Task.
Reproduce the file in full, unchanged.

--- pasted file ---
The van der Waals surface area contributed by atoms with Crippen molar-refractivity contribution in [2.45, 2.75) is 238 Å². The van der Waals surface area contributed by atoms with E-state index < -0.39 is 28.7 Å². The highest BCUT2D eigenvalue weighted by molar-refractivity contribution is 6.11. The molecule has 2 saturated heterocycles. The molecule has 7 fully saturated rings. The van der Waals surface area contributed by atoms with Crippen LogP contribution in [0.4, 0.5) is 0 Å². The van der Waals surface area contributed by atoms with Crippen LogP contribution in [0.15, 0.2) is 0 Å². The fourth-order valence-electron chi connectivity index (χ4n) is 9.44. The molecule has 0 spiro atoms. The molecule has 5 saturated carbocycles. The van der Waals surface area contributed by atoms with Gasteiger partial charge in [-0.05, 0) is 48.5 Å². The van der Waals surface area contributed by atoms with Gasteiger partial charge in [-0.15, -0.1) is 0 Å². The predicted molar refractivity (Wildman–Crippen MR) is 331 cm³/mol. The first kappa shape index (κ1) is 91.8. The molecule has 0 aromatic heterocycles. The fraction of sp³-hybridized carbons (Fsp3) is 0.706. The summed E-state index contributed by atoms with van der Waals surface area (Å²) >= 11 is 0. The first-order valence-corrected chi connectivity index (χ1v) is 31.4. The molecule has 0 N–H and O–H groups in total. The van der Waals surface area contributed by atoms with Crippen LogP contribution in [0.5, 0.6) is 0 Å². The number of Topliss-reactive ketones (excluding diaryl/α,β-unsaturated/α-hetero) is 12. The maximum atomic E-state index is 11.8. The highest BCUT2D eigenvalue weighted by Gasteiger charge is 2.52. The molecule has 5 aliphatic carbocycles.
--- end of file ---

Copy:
The van der Waals surface area contributed by atoms with Crippen molar-refractivity contribution in [2.45, 2.75) is 238 Å². The van der Waals surface area contributed by atoms with E-state index < -0.39 is 28.7 Å². The highest BCUT2D eigenvalue weighted by molar-refractivity contribution is 6.11. The molecule has 2 saturated heterocycles. The molecule has 7 fully saturated rings. The van der Waals surface area contributed by atoms with Crippen LogP contribution in [0.4, 0.5) is 0 Å². The van der Waals surface area contributed by atoms with Crippen LogP contribution in [0.15, 0.2) is 0 Å². The fourth-order valence-electron chi connectivity index (χ4n) is 9.44. The molecule has 0 spiro atoms. The molecule has 5 saturated carbocycles. The van der Waals surface area contributed by atoms with Gasteiger partial charge in [-0.05, 0) is 48.5 Å². The van der Waals surface area contributed by atoms with Gasteiger partial charge in [-0.15, -0.1) is 0 Å². The predicted molar refractivity (Wildman–Crippen MR) is 331 cm³/mol. The first kappa shape index (κ1) is 91.8. The molecule has 0 aromatic heterocycles. The fraction of sp³-hybridized carbons (Fsp3) is 0.706. The summed E-state index contributed by atoms with van der Waals surface area (Å²) >= 11 is 0. The first-order valence-corrected chi connectivity index (χ1v) is 31.4. The molecule has 0 N–H and O–H groups in total. The van der Waals surface area contributed by atoms with Crippen LogP contribution in [0.5, 0.6) is 0 Å². The number of Topliss-reactive ketones (excluding diaryl/α,β-unsaturated/α-hetero) is 12. The maximum atomic E-state index is 11.8. The highest BCUT2D eigenvalue weighted by Gasteiger charge is 2.52. The molecule has 5 aliphatic carbocycles.